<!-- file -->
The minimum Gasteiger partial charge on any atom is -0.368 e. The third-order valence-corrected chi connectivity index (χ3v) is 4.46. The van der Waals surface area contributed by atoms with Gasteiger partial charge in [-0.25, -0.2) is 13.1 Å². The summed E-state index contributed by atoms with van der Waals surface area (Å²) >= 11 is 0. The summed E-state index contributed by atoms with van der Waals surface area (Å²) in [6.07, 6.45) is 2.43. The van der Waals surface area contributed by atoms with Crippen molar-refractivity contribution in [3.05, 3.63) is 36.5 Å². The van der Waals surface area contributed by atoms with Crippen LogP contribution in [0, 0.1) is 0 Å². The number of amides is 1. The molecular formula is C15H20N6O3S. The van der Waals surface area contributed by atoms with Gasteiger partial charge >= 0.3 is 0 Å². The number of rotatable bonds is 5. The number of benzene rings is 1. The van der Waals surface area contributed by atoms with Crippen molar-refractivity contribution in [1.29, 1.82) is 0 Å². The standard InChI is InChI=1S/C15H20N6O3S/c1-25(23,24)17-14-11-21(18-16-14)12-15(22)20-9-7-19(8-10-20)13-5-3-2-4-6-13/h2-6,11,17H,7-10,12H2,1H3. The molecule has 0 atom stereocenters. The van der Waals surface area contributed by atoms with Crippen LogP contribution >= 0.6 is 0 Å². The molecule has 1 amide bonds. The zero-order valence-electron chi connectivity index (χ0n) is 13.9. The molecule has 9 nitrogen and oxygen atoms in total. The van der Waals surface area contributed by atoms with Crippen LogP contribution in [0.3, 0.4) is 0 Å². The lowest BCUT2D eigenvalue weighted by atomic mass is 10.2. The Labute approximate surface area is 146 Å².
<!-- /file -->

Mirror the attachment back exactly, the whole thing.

The minimum Gasteiger partial charge on any atom is -0.368 e. The third-order valence-corrected chi connectivity index (χ3v) is 4.46. The van der Waals surface area contributed by atoms with Gasteiger partial charge in [-0.25, -0.2) is 13.1 Å². The summed E-state index contributed by atoms with van der Waals surface area (Å²) >= 11 is 0. The summed E-state index contributed by atoms with van der Waals surface area (Å²) in [6.07, 6.45) is 2.43. The van der Waals surface area contributed by atoms with Crippen molar-refractivity contribution in [3.05, 3.63) is 36.5 Å². The van der Waals surface area contributed by atoms with Crippen LogP contribution in [0, 0.1) is 0 Å². The number of amides is 1. The molecular formula is C15H20N6O3S. The van der Waals surface area contributed by atoms with Gasteiger partial charge >= 0.3 is 0 Å². The number of rotatable bonds is 5. The number of benzene rings is 1. The van der Waals surface area contributed by atoms with Crippen molar-refractivity contribution in [1.29, 1.82) is 0 Å². The standard InChI is InChI=1S/C15H20N6O3S/c1-25(23,24)17-14-11-21(18-16-14)12-15(22)20-9-7-19(8-10-20)13-5-3-2-4-6-13/h2-6,11,17H,7-10,12H2,1H3. The molecule has 0 atom stereocenters. The van der Waals surface area contributed by atoms with Crippen LogP contribution >= 0.6 is 0 Å². The molecule has 1 amide bonds. The zero-order valence-electron chi connectivity index (χ0n) is 13.9. The molecule has 9 nitrogen and oxygen atoms in total. The van der Waals surface area contributed by atoms with Crippen LogP contribution in [0.3, 0.4) is 0 Å². The lowest BCUT2D eigenvalue weighted by atomic mass is 10.2. The Labute approximate surface area is 146 Å².